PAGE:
I attended the August 17 Mammoth Town Council meeting. Agenda item 15 directed the Council to discuss Hart/Howerton’s (planning consultant) larger “vision” and if there was a level of consensus amongst Council on thevision and direction presented, then there would be a number of discussion points to engage the Council.
Hart/Howerton’s vision focuses on Mammoth Mountain Ski Area’s five portals or access points and the south side of Main Street, or downtown.
The “direction presented,” at the end of the last (July 20) Council meeting by Hart/Howerton was as follows.
The Mountain: Responsible for on-mountain improvements, base facilities and real estate.
The Town: Responsible for mplementation strategy and funding for parking, streetscape, pedestrian bridges, narrowing Main Street, and location of the ice rink at the Shady Rest parcel.
Fast forward a month. At the August 20 meeting, Agenda Bill 15 asked Council: To what degree was there a commitment from the Council to move the broader vision forward? [I was confused—Whose broader vision—the Town’s General Plan vision or Hart/Howerton’s vision?]
At this point, they asked Council to take a 50,000-foot look at three broad areas to see if they feel we [as a town]are going to move in this direction.”
Personally, I am not so interested in what the Council ‘feels’ so much as I want to know how they’re going to reconcile the conflicts in the two visions.
Broad area 1) “Support for MMSA’s vision of the mountain portals and golf course amenities and access points.” [Good. It’s about time the Mountain moved forward.]
Broad area 2) asked for the Town’s “active role” in completion of the next phase of North Village development. [Okay, time for the Council to come down from its 50,000 perch and ask: Does “active role” mean that the Town assumes the burden for funding a parking structure and pedestrian bridges in the Village?]
Broad area 3) asked for a more defined and programmed downtown, with the Town serving as a “champion” and driver for change. [Great. “Champions” of change before we even know if we want to change!]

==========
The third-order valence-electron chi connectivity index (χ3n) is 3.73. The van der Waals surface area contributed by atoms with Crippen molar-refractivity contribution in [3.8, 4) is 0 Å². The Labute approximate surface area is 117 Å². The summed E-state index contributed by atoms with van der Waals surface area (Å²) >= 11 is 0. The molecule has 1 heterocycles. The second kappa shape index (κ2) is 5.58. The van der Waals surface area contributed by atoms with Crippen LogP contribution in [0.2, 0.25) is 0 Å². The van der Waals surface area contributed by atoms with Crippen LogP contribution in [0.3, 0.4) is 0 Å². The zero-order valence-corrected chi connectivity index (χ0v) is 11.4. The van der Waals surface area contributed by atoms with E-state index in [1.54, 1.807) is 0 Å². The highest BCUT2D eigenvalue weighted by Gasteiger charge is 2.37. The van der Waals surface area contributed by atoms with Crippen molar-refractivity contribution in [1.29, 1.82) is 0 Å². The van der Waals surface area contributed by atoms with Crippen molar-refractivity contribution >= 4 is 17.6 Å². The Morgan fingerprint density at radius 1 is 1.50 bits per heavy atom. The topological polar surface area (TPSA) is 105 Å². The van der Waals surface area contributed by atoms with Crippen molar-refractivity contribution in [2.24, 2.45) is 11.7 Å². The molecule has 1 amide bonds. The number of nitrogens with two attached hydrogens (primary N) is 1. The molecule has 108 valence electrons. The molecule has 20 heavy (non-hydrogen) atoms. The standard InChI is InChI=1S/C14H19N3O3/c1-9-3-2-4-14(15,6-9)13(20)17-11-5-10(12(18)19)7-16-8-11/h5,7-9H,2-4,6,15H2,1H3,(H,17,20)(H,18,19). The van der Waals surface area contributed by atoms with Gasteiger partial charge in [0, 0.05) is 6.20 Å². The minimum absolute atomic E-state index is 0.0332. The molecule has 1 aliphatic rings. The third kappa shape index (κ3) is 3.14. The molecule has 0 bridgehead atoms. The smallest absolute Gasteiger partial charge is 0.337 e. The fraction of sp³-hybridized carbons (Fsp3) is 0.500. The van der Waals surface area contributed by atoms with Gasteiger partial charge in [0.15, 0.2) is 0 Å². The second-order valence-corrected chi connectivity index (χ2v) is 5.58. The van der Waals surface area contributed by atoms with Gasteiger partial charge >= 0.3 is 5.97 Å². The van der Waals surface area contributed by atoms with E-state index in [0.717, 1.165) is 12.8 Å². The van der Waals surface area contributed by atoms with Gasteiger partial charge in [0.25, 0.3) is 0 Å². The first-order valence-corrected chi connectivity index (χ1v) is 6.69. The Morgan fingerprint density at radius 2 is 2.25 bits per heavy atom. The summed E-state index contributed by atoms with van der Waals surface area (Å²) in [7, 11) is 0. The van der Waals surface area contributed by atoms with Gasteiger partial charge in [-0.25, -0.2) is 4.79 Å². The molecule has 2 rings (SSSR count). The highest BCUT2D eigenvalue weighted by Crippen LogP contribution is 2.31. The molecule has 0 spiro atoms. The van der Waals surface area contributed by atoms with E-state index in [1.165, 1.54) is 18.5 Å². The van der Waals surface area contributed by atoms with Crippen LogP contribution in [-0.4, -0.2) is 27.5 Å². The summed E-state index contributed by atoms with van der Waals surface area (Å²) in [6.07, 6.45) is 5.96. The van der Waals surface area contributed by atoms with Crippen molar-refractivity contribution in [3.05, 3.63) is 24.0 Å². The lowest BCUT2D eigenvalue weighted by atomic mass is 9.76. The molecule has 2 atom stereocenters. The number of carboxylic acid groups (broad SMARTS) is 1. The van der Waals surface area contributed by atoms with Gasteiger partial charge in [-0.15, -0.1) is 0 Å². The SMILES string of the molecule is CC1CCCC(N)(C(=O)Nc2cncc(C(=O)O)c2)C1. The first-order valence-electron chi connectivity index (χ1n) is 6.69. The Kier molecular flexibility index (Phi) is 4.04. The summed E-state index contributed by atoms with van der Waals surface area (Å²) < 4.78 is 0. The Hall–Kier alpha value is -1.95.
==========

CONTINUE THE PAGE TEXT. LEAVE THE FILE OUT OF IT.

Before opening the meeting to public comments, the Mayor admonished that public comments should be limited to the 50,000 foot level. [Really! Mr. Mayor, you might want to ask the Town attorney if the Mayor can limit public comments, other than time at the podium. It’s called free speech.]
Framing a vision or two visions (the Town’s General Plan and Hart/Howerton’s vision) requires putting realistic borders around the “shared vision.” Borders are the facts or reality—financial, physical, political—that limit, inhibit, and inevitably shape the final vision.
At the end of the discussion of Agenda Bill 15, Council unanimously supported analyzing the Hart/Howerton vision in respect to the Town’s General Plan. [Good!] Their chosen method for “moving forward” with reconciling the two visions, from my interpretation, was to discuss parts of the two visions, or parts within parts. For example, the Mayor could limit discussion of the North Village node to the Town’s “active role” in accepting financial responsibility for parking and pedestrian bridges in the Village. [Unless, of course, the Mayor limits free speech, again.]
Or the Mayor could limit discussion to the “narrowing of Main Street” which would require that the Town accept the responsibility of maintenance, snowremoval, and asphalt overlays of 203 from the junction at 395 to Main Lodge, including the scenic loop … in perpetuity.